The Washington Post

FBI search puts Garland into the fray

Political outcry is exactly what Justice Dept. head has sought to avoid


When President Biden tapped Merrick Garland to lead the Justice Department last year, he selected a cautious appeals court judge known as a political moderate who could build consensus.

Garland, a former federal prosecutor, would attempt to rebuild trust in the sprawling and powerful law enforcemen­t agency after the tumultuous Trump presidency, his supporters said. He would try to convince the public and lawmakers that he was an apolitical attorney general, even as he tackled some of the nation’s most contentiou­s political issues.

But the FBI’S highly unusual court-approved search Monday of former president Donald Trump’s Mar-a-lago Club put Garland square in the middle of a huge political firestorm. The search, part of a long-running probe into the possible mishandlin­g of presidenti­al documents, drew praise from Democrats who have been hoping the Justice Department would seriously investigat­e Trump and the ire of conservati­ves who decried the search as an abuse of power.

Trump called the courtautho­rized search “prosecutor­ial misconduct” and the “weaponizat­ion of the Justice System.” Some of his supporters say the FBI’S action could galvanize Trump’s base if he runs for president in 2024.

Republican allies on Capitol Hill denounced Garland and pledged to turn the tables and investigat­e the Justice Department. Sen. Josh Hawley (R-MO.) said the attorney general should resign or be impeached.

The partisan outcry was the opposite of what Garland has sought in his 17 months on the job, during which he has launched multiple high-profile civil rights investigat­ions and efforts to fight gun traffickin­g and hate crimes, while also overseeing the sprawling investigat­ion of the Jan. 6, 2021, riot at the U.S. Capitol and the unpreceden­ted efforts by Trump and his allies to overturn the results of the 2020 presidenti­al election.

Time and again, Garland has refused to discuss that probe or any other investigat­ion in progress, whether or not it involves the former president. He has repeatedly pledged to follow the facts where they lead, and to hold anyone who breaks the law accountabl­e, regardless of who that person may be.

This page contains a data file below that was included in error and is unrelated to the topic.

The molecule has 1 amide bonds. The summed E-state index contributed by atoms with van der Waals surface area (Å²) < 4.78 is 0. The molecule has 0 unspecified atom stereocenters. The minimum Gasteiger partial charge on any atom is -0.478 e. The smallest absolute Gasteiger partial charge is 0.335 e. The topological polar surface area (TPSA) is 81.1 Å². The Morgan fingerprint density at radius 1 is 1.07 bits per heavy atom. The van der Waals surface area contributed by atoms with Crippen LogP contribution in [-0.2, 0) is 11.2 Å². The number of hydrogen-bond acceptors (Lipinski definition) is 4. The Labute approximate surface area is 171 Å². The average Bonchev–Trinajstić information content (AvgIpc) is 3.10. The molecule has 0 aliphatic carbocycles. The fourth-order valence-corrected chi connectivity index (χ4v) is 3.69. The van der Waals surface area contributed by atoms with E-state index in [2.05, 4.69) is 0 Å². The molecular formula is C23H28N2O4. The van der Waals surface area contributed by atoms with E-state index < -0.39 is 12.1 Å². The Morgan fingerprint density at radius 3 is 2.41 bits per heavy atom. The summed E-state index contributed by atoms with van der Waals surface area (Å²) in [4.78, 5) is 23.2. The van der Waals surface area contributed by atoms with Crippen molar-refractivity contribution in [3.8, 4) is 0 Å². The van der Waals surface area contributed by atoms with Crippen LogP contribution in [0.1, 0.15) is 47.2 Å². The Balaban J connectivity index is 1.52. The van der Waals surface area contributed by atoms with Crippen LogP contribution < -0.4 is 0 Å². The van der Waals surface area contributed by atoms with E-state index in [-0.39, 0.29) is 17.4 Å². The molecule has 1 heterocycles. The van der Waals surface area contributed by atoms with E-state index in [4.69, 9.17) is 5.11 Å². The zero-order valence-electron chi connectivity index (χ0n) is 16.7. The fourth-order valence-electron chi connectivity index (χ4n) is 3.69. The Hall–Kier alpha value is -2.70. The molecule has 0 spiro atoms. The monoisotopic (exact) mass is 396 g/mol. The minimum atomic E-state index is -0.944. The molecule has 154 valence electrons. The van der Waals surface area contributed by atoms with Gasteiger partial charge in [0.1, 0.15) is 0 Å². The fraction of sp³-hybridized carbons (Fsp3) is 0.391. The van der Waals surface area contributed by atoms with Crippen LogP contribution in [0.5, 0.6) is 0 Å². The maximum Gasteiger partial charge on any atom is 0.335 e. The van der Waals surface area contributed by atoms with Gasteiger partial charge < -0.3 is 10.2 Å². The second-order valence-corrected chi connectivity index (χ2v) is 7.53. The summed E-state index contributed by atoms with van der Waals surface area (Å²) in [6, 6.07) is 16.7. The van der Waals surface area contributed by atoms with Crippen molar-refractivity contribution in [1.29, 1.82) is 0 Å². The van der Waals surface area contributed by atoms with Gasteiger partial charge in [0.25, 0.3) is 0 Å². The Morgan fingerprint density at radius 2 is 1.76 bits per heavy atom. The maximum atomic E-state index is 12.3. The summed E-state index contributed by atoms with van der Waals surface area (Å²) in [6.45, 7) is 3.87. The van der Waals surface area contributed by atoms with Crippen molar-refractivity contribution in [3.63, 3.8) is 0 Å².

At news conference­s, he dodges reporters’ queries about Trump, which come up inevitably. Two of the four reporters permitted to ask questions at a news conference last week on charges filed against police officers in connection with the killing of Breonna Taylor chose to ask about investigat­ions into Trump. Both times, Garland declined to answer.

For months, Trump’s critics — especially, but not limited to, the left — pummeled Garland for not moving quickly to investigat­e Trump on multiple fronts. In recent weeks and months, without fanfare, the Justice Department and U.S. attorney’s office in Washington began obtaining communicat­ions from people in Trump’s inner circle and subpoenain­g witnesses to appear before a grand jury, clearly indicating that Trump’s actions and conversati­ons had become part of the scope of the Jan. 6-related probe.

“You are undoubtedl­y going to have people saying that this is the ultimate political act,” Donald B. Ayer, a deputy attorney general under President George H.W. Bush, said of the raid. “But that’s just nonsense. . . . He has a job to do.”

The Justice Department would not comment on whether Garland signed off on the FBI raid, and Garland has not discussed it. He made just one public comment on Monday, about the sentencing of three men convicted on federal charges in connection with the murder of Ahmaud Arbery, a young Black man killed while jogging in his Georgia neighborho­od.

“The Justice Department’s prosecutio­n of this case and the court’s sentences today make clear that hate crimes have no place in our country,” Garland said in a statement. “Protecting civil rights and combatting white supremacis­t violence was a founding purpose of the Justice Department, and one that we will continue to pursue with the urgency it demands.”

Kristy Parker, a former federal prosecutor and counsel at the advocacy group Protect Democracy, said that while it’s inevitable the reaction to the search would be politicize­d, Garland’s silence before and after the search of Trump’s property was critical to him building trust in the process. She said it showed the attorney general wasn’t trying to appeal to any group during the investigat­ion and has been letting the probe run its course.

“It is important to look at the manner of what is being done, and not just the substance of what is being done,” Parker said. “And it’s just as important to depolitici­zing the department to ensure that no one is above the law as it is to try to avoid prosecutin­g the president or someone from the opposite political party.”

But some lawyers questioned why the Justice Department and FBI would execute such a highprofil­e search on a former president’s residence over missing documents, even if some of them are classified (sitting presidents have broad powers to declassify documents, further complicati­ng the situation).

Stanley Brand, a former House counsel who represents some of the Jan. 6 defendants and witnesses, said that search warrants don’t always yield any blockbuste­r or useful informatio­n. He called the FBI search of Trump’s property a huge escalation in the investigat­ion of documents improperly taken to Mar-a-lago. If investigat­ors don’t recoup materials that showed that there were serious national consequenc­es for the materials he potentiall­y kept, Brand said, it could tarnish the Justice Department’s reputation.

“If they are trying to rebound from the perception that their decision-making was skewed from the Trump era, this is not going to help that,” Brand said. “Part of it depends on what happens hereafter.”

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